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Joe Ely with Son Jack Jr., November 21, 2011, The Triple Door , Seattle, WA

Watching Lubbock, Texas native Joe Ely and his slide guitarist,

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Joe Ely Calmly Reminds the Triple Door How the World Has Been Turned On Its Head

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Joe Ely with Son Jack Jr., November 21, 2011, The Triple Door, Seattle, WA

Watching Lubbock, Texas native Joe Ely and his slide guitarist, Jeff Plankenhorn, ease through a folksy set the night after observing the American Music Awards was like taking the sort of outdoor shower they take in Irish Spring commercials, where the water somehow rains down from the trees while people dance and drink a few feet away, and you cut your own soap with a hunting knife. Whereas on Sunday, Christina Aguilera's dress managed to make her look like a halogen sausage and reveal her left areola, Ely reminded us how much the ground has shifted here on planet earth.

"Used to be, people looked suspiciously on writers, poets, musicians and actors," Ely told a full room of adoring onlookers. "Now they look suspiciously on priests, Boy Scout leaders and football coaches."

One suspects Ely, of Flatlanders (his supergroup with Jimmie Dale Gilmore and Butch Hancock) fame, can still raise a fair amount of hell at his advanced age. But Monday night being Monday night, he was in pure storyteller mode, singing "I'm Gonna Live Forever" in honor of outlaw troubadour Billy Joe Shaver's "indictment into the country music hall of fame." (He may have said "inducted," but "indicted" is funnier, considering Shaver's renegade past.) Until you hear musicians like Ely and Plankenhorn, their guitars blatantly influenced by south-of-the-border sounds, it's easy to forget that Texas, despite all its anti-immigrant bluster, is where sombreros and ten-gallons tend to melt into one. Witness Ely's performance of "She Never Spoke Spanish to Me," the tale of a Texan falling hard for a Mexican beauty who would never let him all the way into her life.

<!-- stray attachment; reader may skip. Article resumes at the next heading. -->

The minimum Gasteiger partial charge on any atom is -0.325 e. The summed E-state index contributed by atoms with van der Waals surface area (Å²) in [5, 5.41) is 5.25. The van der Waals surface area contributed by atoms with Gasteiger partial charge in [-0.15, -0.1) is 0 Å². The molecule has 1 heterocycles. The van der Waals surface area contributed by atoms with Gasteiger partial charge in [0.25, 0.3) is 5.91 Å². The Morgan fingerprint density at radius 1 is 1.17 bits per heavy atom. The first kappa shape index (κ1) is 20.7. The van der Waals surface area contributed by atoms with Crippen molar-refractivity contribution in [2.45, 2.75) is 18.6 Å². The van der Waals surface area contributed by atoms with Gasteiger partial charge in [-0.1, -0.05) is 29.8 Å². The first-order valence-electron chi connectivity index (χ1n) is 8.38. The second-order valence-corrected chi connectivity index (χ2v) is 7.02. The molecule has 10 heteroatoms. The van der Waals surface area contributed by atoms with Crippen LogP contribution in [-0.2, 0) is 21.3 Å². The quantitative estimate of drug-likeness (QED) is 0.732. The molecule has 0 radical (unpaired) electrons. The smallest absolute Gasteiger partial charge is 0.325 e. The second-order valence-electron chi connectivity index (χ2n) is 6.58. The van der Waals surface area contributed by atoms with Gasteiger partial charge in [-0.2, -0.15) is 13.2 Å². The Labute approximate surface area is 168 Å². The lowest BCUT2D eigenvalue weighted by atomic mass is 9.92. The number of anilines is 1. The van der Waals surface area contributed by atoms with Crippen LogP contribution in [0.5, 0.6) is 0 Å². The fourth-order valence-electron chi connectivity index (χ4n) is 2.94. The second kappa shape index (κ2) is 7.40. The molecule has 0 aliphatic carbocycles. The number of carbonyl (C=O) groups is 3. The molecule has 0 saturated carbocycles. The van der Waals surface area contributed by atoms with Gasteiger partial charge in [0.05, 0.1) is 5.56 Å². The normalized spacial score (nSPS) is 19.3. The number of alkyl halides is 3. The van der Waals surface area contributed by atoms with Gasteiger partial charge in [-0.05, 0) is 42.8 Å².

In tracing back to the Flatlanders' roots, Ely spoke of the influence of another Texan, Buddy Holly, on their music. But with only two guitars onstage and a set that also included laid-back renditions of "Not That Much Has Changed," "Streets of Sin" and "The Highway Is My Home," the bespectacled legend was left to his rest, doubtless recharging for when Ely swings through town on a Friday night with a full band in tow. While Monday may have marked Ely's chat by the fireplace, it's only a matter of time before it's doused in lighter fluid.

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